There are a huge different number of bulldog breeds and what we call bull-type breeds, from the archetypal English bulldog to their smaller relatives such as the French bulldog, which is today one of the most popular small companion dogs in the UK.
Anyone who owns a bulldog of any type will know that there are unique challenges to ownership of each of the different variants of the type too, including the need for caesarean section delivery in many bull breeds, and a propensity to having breathing problems, and putting on weight.
Bulldogs too also tend to be fairly sensitive to allergens, and many bulldogs will not get on well with a commercial mainstream diet, which means that extra care needs to be taken when feeding bulldog breeds as well.
In this article, we will share some guidance and advice on picking the best diet for your bulldog, to ensure their health, wellness and lifelong fitness. Read on to learn more.
The main trait that most bull breed dogs have in common is their flat faces, which means that they have a shorter muzzle and throat than other breeds, which can make them prone to overheating in hot weather and also, being generally very snuffly and noisy when breathing.
This may mean that depending on the degree of flatness of your dog’s face, you will need to provide them with special food or water bowls in order to allow them to eat and drink comfortably. If you feed dry food, these should be of an appropriate shape and size for your dog to pick up and chew without risking choking.
The conformation issue that leads to the flat face and breathing issues in bull breeds can also be exacerbated by food allergies, which we will cover later on.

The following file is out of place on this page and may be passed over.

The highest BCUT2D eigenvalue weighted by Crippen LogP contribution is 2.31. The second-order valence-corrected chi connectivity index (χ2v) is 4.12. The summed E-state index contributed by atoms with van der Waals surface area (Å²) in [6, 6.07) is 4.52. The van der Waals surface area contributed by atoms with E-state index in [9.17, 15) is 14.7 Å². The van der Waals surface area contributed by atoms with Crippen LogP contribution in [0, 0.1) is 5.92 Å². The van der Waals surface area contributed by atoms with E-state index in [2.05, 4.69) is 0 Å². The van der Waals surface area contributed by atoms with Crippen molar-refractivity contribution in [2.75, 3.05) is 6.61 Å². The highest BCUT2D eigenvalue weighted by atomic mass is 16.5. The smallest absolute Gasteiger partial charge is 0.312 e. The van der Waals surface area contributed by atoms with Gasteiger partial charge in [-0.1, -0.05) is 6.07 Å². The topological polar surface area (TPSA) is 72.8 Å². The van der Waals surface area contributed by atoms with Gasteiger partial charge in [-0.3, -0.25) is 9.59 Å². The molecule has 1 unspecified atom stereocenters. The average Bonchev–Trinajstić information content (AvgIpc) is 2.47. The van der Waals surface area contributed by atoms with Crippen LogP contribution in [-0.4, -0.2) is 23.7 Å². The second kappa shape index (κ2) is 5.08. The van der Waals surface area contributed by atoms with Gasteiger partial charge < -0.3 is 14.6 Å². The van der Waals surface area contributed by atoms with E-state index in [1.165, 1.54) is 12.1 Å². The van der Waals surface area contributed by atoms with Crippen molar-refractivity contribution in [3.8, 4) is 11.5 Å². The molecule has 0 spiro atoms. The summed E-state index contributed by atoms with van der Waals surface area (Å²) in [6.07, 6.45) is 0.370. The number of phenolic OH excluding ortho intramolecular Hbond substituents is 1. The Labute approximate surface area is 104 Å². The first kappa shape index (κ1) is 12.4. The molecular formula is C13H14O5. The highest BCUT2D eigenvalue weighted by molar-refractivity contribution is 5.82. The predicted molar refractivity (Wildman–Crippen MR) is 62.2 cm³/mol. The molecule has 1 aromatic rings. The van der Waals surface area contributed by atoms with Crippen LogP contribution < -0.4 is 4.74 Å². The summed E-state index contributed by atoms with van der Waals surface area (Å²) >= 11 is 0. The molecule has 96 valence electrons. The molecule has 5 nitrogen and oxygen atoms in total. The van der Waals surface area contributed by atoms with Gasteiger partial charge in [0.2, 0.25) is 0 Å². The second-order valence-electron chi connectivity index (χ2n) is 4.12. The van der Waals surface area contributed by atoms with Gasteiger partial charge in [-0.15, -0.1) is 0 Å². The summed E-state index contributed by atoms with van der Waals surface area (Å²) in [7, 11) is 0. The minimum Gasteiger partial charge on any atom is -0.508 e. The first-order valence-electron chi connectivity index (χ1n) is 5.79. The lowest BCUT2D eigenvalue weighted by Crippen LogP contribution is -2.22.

The English bulldog in particular and many of the other bull breeds too tend to be stocky and muscular, with short legs and a rather square body. This means that like for like, their healthy weight is apt to be higher than a dog of a similar height of another breed, as muscle weighs more than fat.
However, breeds like these that are naturally stocky and muscular also run a greater risk of fast weight gain, added to the fact that bulldogs are not the most energetic of dogs, and can easily become overweight and then have problems shifting it.
This means that you should pick an appropriate food for your bulldog and follow the portion control and nutritional guidelines carefully, factoring in any treats your dog has too, to keep them at a healthy weight and with a diet that matches their activity levels.
Anyone who has ever spent time around a bulldog in the couple of hours after they have eaten may have noticed that the back end of such dogs can produce some horrific smells, and bulldogs do tend to be among the most flatulent of breeds!
However, this can be an indication of digestive issues, as bulldogs are more prone than most breeds to suffer from sensitivities to generally innocuous ingredients in their food. If your bulldog passes wind a lot, or has runny stools and often needs to go to the toilet urgently after eating, they may be sensitive to something within their diet.
If this is the case, you can try switching them over to a sensitivity food, or trying different foods to rule out various ingredients that may be the problem.
Your vet can also perform exposure testing to definitively confirm any problem ingredients, so that you can avoid them in the future.
Many bulldogs suffer from skin and coat disorders, which are once again more prevalent across the various bulldog breeds than most others. Dermatitis, hot spots, dandruff and other skin issues are again often caused by an allergenic trigger, and so if your dog seems to suffer from flare ups and problems with their skin and coat, exposure testing might once again be the best way to resolve the issue.
When it comes to ensuring that your bulldog gets the appropriate nutrition, they should be fed a complete, balanced diet that is appropriate for their age and life stage, and that takes into account any issues they may have in terms of allergies or sensitivities.
A food that contains a good quality single source of protein is a good idea for bulldogs, but bulldogs actually need slightly less protein in their diets than most other breeds, so steer clear of high protein foods that are designed for very active or working dog breeds, as these are not a good fit for the rather slower bulldog!
You should also divide your pet’s food into at least two and preferably three smaller meals per day, instead of feeding them all in one go or in large portions each time, which are harder to digest.